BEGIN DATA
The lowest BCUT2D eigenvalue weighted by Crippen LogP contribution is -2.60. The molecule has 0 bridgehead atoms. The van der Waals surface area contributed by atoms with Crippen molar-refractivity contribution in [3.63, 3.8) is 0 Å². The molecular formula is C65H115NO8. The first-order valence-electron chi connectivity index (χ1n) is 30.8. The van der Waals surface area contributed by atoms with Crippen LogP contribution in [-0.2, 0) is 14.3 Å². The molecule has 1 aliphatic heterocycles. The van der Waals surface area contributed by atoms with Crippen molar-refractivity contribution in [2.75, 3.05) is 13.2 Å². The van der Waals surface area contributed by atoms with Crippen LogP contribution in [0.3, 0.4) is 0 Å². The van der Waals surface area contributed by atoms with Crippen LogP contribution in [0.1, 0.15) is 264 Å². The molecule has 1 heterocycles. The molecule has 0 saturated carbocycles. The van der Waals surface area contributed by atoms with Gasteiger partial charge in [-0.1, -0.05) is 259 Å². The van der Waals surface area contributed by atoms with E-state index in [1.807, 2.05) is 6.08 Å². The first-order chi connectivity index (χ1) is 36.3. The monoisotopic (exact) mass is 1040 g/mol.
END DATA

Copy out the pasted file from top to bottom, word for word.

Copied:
The lowest BCUT2D eigenvalue weighted by Crippen LogP contribution is -2.60. The molecule has 0 bridgehead atoms. The van der Waals surface area contributed by atoms with Crippen molar-refractivity contribution in [3.63, 3.8) is 0 Å². The molecular formula is C65H115NO8. The first-order valence-electron chi connectivity index (χ1n) is 30.8. The van der Waals surface area contributed by atoms with Crippen LogP contribution in [-0.2, 0) is 14.3 Å². The molecule has 1 aliphatic heterocycles. The van der Waals surface area contributed by atoms with Crippen molar-refractivity contribution in [2.75, 3.05) is 13.2 Å². The van der Waals surface area contributed by atoms with Crippen LogP contribution in [0.3, 0.4) is 0 Å². The van der Waals surface area contributed by atoms with Crippen LogP contribution in [0.1, 0.15) is 264 Å². The molecule has 1 heterocycles. The molecule has 0 saturated carbocycles. The van der Waals surface area contributed by atoms with Gasteiger partial charge in [-0.1, -0.05) is 259 Å². The van der Waals surface area contributed by atoms with E-state index in [1.807, 2.05) is 6.08 Å². The first-order chi connectivity index (χ1) is 36.3. The monoisotopic (exact) mass is 1040 g/mol.